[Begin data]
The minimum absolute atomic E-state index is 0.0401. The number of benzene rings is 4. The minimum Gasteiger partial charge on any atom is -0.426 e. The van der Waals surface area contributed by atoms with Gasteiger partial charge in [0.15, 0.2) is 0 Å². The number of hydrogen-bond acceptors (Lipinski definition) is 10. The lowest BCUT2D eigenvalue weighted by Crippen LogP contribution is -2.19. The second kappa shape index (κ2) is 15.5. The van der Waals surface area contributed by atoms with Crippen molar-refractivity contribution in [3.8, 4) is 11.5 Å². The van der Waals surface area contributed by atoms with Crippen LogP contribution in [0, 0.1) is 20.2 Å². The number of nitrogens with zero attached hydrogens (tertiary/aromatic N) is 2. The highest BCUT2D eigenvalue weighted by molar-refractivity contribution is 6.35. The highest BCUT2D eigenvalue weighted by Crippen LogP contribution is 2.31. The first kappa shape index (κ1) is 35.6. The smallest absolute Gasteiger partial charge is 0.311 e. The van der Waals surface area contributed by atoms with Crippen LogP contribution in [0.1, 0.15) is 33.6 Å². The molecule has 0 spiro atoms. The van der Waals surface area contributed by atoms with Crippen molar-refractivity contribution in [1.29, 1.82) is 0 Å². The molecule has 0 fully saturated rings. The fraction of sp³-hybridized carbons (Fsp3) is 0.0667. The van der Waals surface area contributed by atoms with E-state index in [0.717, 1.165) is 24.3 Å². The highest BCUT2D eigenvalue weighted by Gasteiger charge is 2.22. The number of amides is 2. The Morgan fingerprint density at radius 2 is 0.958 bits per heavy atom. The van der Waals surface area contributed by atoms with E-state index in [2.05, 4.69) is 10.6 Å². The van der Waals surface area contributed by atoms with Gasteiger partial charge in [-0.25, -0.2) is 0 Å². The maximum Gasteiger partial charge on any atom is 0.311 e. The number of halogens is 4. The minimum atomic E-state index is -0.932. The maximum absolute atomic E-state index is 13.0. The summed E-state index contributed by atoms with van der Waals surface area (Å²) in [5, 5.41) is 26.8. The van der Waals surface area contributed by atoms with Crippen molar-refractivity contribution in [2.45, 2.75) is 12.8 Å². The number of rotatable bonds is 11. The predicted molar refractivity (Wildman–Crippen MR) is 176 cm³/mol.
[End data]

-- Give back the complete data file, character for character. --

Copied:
The minimum absolute atomic E-state index is 0.0401. The number of benzene rings is 4. The minimum Gasteiger partial charge on any atom is -0.426 e. The van der Waals surface area contributed by atoms with Gasteiger partial charge in [0.15, 0.2) is 0 Å². The number of hydrogen-bond acceptors (Lipinski definition) is 10. The lowest BCUT2D eigenvalue weighted by Crippen LogP contribution is -2.19. The second kappa shape index (κ2) is 15.5. The van der Waals surface area contributed by atoms with Crippen molar-refractivity contribution in [3.8, 4) is 11.5 Å². The van der Waals surface area contributed by atoms with Crippen LogP contribution in [0, 0.1) is 20.2 Å². The number of nitrogens with zero attached hydrogens (tertiary/aromatic N) is 2. The highest BCUT2D eigenvalue weighted by molar-refractivity contribution is 6.35. The highest BCUT2D eigenvalue weighted by Crippen LogP contribution is 2.31. The first kappa shape index (κ1) is 35.6. The smallest absolute Gasteiger partial charge is 0.311 e. The van der Waals surface area contributed by atoms with Crippen LogP contribution in [0.1, 0.15) is 33.6 Å². The molecule has 0 spiro atoms. The van der Waals surface area contributed by atoms with Crippen molar-refractivity contribution in [1.29, 1.82) is 0 Å². The molecule has 0 fully saturated rings. The fraction of sp³-hybridized carbons (Fsp3) is 0.0667. The van der Waals surface area contributed by atoms with E-state index in [0.717, 1.165) is 24.3 Å². The highest BCUT2D eigenvalue weighted by Gasteiger charge is 2.22. The number of amides is 2. The Morgan fingerprint density at radius 2 is 0.958 bits per heavy atom. The van der Waals surface area contributed by atoms with E-state index in [2.05, 4.69) is 10.6 Å². The van der Waals surface area contributed by atoms with Gasteiger partial charge in [-0.25, -0.2) is 0 Å². The maximum Gasteiger partial charge on any atom is 0.311 e. The number of halogens is 4. The minimum atomic E-state index is -0.932. The maximum absolute atomic E-state index is 13.0. The summed E-state index contributed by atoms with van der Waals surface area (Å²) in [5, 5.41) is 26.8. The van der Waals surface area contributed by atoms with Crippen molar-refractivity contribution in [2.45, 2.75) is 12.8 Å². The number of rotatable bonds is 11. The predicted molar refractivity (Wildman–Crippen MR) is 176 cm³/mol.